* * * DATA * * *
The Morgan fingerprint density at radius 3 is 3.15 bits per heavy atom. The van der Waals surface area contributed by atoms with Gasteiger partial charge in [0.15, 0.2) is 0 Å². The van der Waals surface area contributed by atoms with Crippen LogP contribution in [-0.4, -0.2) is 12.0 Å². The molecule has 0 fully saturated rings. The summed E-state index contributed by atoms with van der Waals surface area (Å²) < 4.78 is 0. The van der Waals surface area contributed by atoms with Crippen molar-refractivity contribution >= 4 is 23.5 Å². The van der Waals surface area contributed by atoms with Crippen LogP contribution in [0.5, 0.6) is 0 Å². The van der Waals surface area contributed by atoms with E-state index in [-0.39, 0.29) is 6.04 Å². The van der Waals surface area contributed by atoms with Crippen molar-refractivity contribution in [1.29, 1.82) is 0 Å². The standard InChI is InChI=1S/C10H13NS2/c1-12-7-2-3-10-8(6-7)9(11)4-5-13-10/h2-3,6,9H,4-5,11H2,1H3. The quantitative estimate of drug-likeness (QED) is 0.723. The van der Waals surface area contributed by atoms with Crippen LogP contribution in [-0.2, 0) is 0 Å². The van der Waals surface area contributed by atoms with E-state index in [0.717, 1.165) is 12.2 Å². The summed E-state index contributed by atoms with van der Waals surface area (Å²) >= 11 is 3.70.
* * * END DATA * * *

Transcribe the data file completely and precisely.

The Morgan fingerprint density at radius 3 is 3.15 bits per heavy atom. The van der Waals surface area contributed by atoms with Gasteiger partial charge in [0.15, 0.2) is 0 Å². The van der Waals surface area contributed by atoms with Crippen LogP contribution in [-0.4, -0.2) is 12.0 Å². The molecule has 0 fully saturated rings. The summed E-state index contributed by atoms with van der Waals surface area (Å²) < 4.78 is 0. The van der Waals surface area contributed by atoms with Crippen molar-refractivity contribution >= 4 is 23.5 Å². The van der Waals surface area contributed by atoms with Crippen LogP contribution in [0.5, 0.6) is 0 Å². The van der Waals surface area contributed by atoms with E-state index in [-0.39, 0.29) is 6.04 Å². The van der Waals surface area contributed by atoms with Crippen molar-refractivity contribution in [1.29, 1.82) is 0 Å². The standard InChI is InChI=1S/C10H13NS2/c1-12-7-2-3-10-8(6-7)9(11)4-5-13-10/h2-3,6,9H,4-5,11H2,1H3. The quantitative estimate of drug-likeness (QED) is 0.723. The van der Waals surface area contributed by atoms with Crippen LogP contribution in [-0.2, 0) is 0 Å². The van der Waals surface area contributed by atoms with E-state index in [0.717, 1.165) is 12.2 Å². The summed E-state index contributed by atoms with van der Waals surface area (Å²) >= 11 is 3.70.